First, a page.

By September of 1919 bodies were going on Dawson chassis and there was again an exhibit, at the 1920 Olympia Show, when a chassis, a two-seater, a saloon and a coupe were displayed on stand 412 at the White City overflow. However the two-seater was now an exorbitant £750, the four-seater £795 and the vee-windscreen saloon was expensive indeed at £995. Even the bare chassis was priced at £575 and although the engine was reported to have plenty of power and to keep its tune well, the Austin Twenty tourer then cost only £695, so how could this small-car compete? No changes had been made, apart from two internal sheet steel covers over the valves perhaps confirmation of my assumption that the outer valve cover was not very oil-tight…
Nevertheless, somehow customers turned up. For instance, Cross and Ellis of Coventry put a smart coupe body of their own on a Dawson chassis in 1920, painted cream with rather overdone black lining and offset by Ace aluminium wheel discs. Mr Dawson had obtained plenty of publicity for his cars but after about 65 had been made it was all over and Triumph took on the Stoke factory, for their new car venture.
Presumably all Dawsons have long since disappeared, but a complete engine and a radiator still exist, found some years ago in the Bristol area and as such rare makes as Angus-Sanderson and Storey are now being built-up from parts found in the most unlikely places, it is possible that enough Dawson remains may yet be unearthed, that would enable a complete car to be resurrected. If anyone can provide clues as to the whereabouts of possible Dawson parts. I would be glad to hear from them. W B
“The Sunbeam” at Wolverhampton
I found myself driving the other morning in the Ford, in torrential rain, over Shropshire roads that were once Sunbeam testing terrain, to glean a few snippets about this once-famous Wolverhampton Company by chatting with Mr Norman Cliff, who worked there from 1920, when the side-valve 16 hp and 24 hp cars were in production, until it was all shut down in 1935. He was in the Experimental shop, where the successful Sunbeam racing cars were built, on the top floor of the three-storey building, with its huge car-lift, a building which has fortunately survived as part of the property acquired in 1977 by the Andrews Industrial Equipment Group whose activities include hire of heating plant for factories, etc. Incidentally, ills to the great credit of the Andrews Group that it shows considerable interest in the old Sunbeam activities. The Chairman, John Andrews has even acquired a very fine 1912 Sunbeam 12/16 hp tourer.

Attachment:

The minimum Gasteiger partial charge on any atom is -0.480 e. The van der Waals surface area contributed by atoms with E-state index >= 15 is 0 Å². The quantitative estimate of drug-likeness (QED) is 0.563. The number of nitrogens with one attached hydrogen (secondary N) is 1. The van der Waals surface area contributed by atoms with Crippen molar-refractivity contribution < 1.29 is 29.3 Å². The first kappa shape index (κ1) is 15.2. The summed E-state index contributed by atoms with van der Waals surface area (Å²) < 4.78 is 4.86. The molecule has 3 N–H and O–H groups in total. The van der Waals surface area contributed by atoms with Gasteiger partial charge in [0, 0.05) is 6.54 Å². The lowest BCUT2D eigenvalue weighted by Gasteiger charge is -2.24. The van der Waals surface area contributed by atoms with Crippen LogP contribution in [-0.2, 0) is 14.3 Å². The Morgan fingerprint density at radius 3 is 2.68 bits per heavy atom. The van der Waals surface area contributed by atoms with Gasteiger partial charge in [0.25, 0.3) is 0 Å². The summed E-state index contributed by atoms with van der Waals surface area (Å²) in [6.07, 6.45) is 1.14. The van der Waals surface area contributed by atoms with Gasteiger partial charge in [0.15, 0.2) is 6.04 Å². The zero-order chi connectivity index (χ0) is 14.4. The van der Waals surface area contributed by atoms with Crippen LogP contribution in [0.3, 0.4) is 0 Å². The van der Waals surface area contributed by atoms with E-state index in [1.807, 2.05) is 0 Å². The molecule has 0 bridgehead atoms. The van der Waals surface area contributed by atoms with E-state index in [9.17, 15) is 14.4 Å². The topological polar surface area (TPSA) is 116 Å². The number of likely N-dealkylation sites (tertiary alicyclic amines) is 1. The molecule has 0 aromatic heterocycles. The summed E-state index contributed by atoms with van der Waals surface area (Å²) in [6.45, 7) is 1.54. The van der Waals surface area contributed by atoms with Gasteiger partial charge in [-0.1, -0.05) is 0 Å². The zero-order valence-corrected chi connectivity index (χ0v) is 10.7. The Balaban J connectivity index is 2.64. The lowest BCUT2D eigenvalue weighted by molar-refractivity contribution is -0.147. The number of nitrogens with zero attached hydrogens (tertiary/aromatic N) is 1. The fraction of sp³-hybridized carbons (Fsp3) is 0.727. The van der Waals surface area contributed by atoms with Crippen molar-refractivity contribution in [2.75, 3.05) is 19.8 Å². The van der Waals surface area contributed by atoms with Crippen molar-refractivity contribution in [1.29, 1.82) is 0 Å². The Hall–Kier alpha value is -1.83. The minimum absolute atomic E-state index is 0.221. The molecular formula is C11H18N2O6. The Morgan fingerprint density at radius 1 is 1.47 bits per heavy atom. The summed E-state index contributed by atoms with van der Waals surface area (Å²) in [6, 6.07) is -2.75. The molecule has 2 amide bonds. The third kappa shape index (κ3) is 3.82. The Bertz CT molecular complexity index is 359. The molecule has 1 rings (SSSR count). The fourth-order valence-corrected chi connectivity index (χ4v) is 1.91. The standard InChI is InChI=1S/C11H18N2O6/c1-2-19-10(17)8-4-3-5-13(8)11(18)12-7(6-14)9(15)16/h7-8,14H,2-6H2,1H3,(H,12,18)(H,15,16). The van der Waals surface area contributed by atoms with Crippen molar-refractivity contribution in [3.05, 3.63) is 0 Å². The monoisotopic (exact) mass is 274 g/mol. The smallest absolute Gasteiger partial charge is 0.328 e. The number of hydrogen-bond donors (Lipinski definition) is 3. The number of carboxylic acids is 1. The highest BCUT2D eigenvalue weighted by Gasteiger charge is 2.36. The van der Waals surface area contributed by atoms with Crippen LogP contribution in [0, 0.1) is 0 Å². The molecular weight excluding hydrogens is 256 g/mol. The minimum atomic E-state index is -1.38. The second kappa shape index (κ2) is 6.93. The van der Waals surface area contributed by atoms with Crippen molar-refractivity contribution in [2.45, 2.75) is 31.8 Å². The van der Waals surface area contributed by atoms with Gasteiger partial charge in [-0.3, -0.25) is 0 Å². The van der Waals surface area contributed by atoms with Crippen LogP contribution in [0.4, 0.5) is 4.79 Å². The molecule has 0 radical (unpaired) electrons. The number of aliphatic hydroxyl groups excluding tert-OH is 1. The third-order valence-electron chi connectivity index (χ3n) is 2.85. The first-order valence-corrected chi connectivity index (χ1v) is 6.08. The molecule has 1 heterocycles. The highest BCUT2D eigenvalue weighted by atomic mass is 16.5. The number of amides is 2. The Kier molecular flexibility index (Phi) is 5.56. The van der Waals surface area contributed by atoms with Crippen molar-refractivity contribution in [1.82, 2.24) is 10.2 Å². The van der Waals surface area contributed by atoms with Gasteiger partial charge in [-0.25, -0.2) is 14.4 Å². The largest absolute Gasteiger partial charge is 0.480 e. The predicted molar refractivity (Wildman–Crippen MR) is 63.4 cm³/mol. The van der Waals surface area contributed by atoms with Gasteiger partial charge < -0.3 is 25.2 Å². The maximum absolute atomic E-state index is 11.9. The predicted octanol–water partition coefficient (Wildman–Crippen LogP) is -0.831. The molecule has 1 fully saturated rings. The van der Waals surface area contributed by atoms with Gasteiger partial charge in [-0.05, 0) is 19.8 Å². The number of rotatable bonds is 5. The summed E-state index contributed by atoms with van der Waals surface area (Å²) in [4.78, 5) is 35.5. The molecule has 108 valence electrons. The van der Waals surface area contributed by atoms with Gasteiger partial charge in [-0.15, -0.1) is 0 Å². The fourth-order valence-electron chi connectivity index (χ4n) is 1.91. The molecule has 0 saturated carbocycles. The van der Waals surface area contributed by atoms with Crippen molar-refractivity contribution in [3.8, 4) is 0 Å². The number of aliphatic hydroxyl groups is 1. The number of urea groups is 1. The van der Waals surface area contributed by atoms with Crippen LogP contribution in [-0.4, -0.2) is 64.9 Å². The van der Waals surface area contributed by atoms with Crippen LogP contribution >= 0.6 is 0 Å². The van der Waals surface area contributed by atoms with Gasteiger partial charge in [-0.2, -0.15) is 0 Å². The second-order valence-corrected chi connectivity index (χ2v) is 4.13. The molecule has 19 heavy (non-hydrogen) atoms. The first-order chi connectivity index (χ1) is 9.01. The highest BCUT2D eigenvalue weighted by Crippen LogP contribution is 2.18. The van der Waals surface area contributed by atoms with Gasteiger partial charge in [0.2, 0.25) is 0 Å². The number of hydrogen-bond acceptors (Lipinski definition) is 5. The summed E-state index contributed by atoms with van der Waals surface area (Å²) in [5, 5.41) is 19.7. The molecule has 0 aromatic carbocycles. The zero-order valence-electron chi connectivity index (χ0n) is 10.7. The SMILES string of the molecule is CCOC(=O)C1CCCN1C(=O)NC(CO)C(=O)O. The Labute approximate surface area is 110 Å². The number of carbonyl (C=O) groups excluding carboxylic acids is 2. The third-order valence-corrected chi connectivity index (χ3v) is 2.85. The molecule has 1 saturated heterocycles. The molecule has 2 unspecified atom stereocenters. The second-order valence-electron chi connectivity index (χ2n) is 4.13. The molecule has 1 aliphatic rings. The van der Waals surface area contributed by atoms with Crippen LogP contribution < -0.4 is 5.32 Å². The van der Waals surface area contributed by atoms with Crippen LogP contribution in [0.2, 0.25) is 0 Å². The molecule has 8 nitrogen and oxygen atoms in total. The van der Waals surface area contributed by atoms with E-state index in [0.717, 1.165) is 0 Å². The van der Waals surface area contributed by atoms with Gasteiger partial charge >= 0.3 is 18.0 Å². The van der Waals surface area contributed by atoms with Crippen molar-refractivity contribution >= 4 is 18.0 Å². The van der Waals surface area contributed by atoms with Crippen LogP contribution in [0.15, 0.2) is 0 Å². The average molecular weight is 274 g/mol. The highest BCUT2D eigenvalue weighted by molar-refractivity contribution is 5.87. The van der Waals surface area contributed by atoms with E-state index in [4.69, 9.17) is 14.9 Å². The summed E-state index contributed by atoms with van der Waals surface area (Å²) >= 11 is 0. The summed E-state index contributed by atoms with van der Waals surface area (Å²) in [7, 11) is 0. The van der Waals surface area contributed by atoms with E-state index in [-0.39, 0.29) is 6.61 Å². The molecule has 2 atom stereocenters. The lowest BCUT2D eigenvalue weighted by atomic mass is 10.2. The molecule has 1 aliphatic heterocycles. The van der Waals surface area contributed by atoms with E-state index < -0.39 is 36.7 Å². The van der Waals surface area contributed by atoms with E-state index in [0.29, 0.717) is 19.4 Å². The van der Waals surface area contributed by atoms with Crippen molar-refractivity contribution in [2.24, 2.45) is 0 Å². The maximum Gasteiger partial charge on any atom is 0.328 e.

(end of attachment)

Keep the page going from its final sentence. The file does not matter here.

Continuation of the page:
Across the road from the one-time Sunbeam Experimental Department was the test-shop. I asked Mr Cliff whether there were any complaints about noise from this shop, on the part of Wolverhampton’s inhabitants, remembering how the Mayor of Derby had once had to appease local residents when the R-type racing Schneider Trophy Rolls-Royce engines were being tested, day-and-night, in his city. I was told that at “The Sunbeam” an effective system of quieting the racing engines had been evolved and the only outside complaints of noise remembered concerned a Sunbeam diesel-engine on a 24 hour run. Mr Cliff worked on the 2-litre and the first 4-litre V12 Sunbeam racing-cars, and was the first person to go out with Segrave on the road on test in the latter car: but it was only a short if frightening flip, as the ballast in the tail broke loose and fouled the back-axle. He also recalls working on the engines of the famous 1927 twin-engined “1,000 hp” Sunbeam that achieved 200 mph at Daytona, the Matabele engines of 22 1/2 litres each being, he says, taken out of store and stripped down.
Mr Cliff also remembers working, in miserable conditions, in the Experimental shops, many of the windows of which had been removed to enable exhaust-piping etc to pass outside, underneath the disappointing Sunbeam “Silver Bullet” LSR car, replacing the cush-dnve to the centrifugal supercharger, which was always failing, perhaps not surprisingly, considering the speed -differential between the special V12 24-litre ice-cooled engines and the blower.
Mr Cliff views with great interest the proposals for a Wolverhampton Industrial Museum and has collected together photographs and documents illustrating the history of the Sunbeam Motor Car Company. One such is a letter from Mr C B Kay, congratulating the Sunbeam mechanics on the good work they had done in 1916 on a Sunbeam aero-engine, which he reckoned “must have made the Rolls-Royce mechanics pretty sick”, their engine presumably being behind at that time. The many Sunbeam works social activities were recalled, Mr Cliff winning races on the sports field, and dances, concerts, cricket and football matches being held, many of the Wolves players being in the Sunbeam football-team, which was opposed by that of Rubery Owen. who had some Albion Rovers players…